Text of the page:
Non-ideal square waves

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Non-ideal square waves

Postby joeboy » Tue Feb 19, 2019 5:35 am

To implement square waves, I'm using a wavetable that literally jumps between -1.0 and 1.0.

I know this isn't how squares work in the physical world, and it certainly doesn't sound very good. I'm wondering how un-ideal the typical square wave is in an analog synth. I know you can approach a square by adding odd integer harmonics, but how many of them would you add? Should their amplitudes be different? Are there any other subtleties that distinguish actual square waves from their textbook definition?
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Re: Non-ideal square waves

Postby Weirdofromouterspace » Tue Feb 19, 2019 8:37 am

The 'corners' may be rounded a little bit, or have 'spikes' (note the difference between the SoundLab Ultimate and the other two). The vertical parts pf the curve may in fact not be exactly vertical (see the third picture in particular!), and so on.

I have added three pictures that should give you an idea, all of which were taken on my SDIY workbench:

1) MFOS SoundLab Ultimate
Image

2) TTSH, VCO 2
Image

3) MFOS SoundLab Mini
Image

Hope that helps a bit :)
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Re: Non-ideal square waves

Postby commodorejohn » Tue Feb 19, 2019 3:25 pm

My cheapo solution for implementing non-ideal square waves (modeled loosely on what I've seen of traces from Moog oscillators) is as follows:
  1. If the comparator state has flipped (i.e. the ideal pulse wave goes from 1 to -1 or vice-versa,) set the new output value to the ideal.
  2. If the comparator state has not flipped, set the new output value to a fraction of the current output value, where the fraction is nearly 1 but not quite (this requires playing around with, I can't remember what I have it set to in my code.)
This gives a gentle inward curve to the peaks like what's shown in Weirdofromouterspace's first image. Maybe apply a simple slew on top of that to reduce the angle of the upward/downward transitions as well.
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Re: Non-ideal square waves

Postby Zamise » Tue Feb 19, 2019 10:52 pm

Not sure this applies to your questions, but I tried to do some sampled PWM a while back using sampled squares, and I noticed even the "perfect" digitally generated tone was not perfect, then looks pretty perfect imported tho, played back analog outs the end result could barely be seen as anything useful or recognizable really. Anyhow here are the screen grabs if it does anything for you or not. The original squares were generated in CoolEdit2000.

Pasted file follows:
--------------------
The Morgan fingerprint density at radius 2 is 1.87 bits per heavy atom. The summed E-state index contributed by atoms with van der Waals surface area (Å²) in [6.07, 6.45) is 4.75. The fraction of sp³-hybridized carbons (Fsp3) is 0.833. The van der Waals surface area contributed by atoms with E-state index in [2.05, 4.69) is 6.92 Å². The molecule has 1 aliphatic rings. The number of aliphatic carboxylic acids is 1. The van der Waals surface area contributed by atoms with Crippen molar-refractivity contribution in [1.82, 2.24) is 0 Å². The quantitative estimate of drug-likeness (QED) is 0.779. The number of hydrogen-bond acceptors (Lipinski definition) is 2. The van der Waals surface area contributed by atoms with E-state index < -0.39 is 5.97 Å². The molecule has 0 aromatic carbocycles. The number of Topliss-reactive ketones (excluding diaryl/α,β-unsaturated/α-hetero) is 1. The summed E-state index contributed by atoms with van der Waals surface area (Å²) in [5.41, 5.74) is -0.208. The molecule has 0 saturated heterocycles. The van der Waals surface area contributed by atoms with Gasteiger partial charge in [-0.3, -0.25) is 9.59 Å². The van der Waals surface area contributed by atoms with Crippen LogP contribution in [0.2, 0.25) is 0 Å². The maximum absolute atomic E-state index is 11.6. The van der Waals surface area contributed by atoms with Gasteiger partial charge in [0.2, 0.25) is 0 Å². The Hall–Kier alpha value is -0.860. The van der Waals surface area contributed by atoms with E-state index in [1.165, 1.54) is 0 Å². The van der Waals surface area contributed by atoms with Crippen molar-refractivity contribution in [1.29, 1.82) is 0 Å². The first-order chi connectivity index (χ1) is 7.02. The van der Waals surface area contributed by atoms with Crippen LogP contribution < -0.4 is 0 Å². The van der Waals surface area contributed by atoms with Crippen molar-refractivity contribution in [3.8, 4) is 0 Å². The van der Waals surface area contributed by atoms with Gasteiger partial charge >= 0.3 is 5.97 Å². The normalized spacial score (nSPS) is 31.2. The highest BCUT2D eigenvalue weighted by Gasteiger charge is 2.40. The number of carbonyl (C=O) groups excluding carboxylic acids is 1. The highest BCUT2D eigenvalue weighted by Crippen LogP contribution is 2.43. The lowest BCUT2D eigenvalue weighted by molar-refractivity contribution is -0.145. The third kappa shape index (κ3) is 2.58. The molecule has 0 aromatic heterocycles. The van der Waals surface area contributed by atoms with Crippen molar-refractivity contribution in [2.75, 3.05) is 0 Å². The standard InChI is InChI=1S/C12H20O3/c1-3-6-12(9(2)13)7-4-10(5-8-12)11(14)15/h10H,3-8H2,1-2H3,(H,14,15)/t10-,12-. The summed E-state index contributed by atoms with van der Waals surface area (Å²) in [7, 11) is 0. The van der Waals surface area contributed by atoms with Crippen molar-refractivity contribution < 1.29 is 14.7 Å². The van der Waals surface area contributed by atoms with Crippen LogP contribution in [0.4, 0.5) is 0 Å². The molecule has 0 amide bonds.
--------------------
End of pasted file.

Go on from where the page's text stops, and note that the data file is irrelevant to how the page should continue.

Image
Last edited by Zamise on Tue Feb 19, 2019 11:01 pm, edited 1 time in total.
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Re: Non-ideal square waves

Postby Mooger5 » Tue Feb 19, 2019 11:01 pm

What about the typical Roland square wave? And by others too. You can see how they are derived from the saw core oscillator. They aren´t flat, that´s the portion of the saw wave that passes through before the comparator goes into saturation. Note how both the positive and the negative portions point towards the zero crossing.

Image
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Re: Non-ideal square waves

Postby Mooger5 » Tue Feb 19, 2019 11:25 pm

Even if a square wave looks perfect on screen, there´s always the slew rate of the amplification and the speaker driver itself. The lower mass and inertia the better, but it always takes time to "travel" from one "state" to another, so we are never able to hear how an ideal square wave sounds. What we hear is distortion produced by non ideal playback devices. Anyway, all classic waveforms when viewed on screen, if they´re not the simple geometric figures then they´re just distortions of the ideal waves. So we can use distortion to make the wave sound subjectively nicer.

There is a very informative article by Nelson Pass on the subject of distortion. It´s important to distinguish between linear and non linear distortion.
There is a good example of non linear distorion applied to a sinewave. It generates even harmonics. The same principle apllied to a square wave would at least look interesting I think. By making the square non symmetrical where the positive portion is different from the negative, and not a mirror image of.

I´ll see if I can find that article.
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Re: Non-ideal square waves

Postby Mooger5 » Tue Feb 19, 2019 11:33 pm

Here it is. Don´t be put off by the word "audiophile". The man knows his stuff. :)

https://www.passlabs.com/sites/default/ ... edback.pdf
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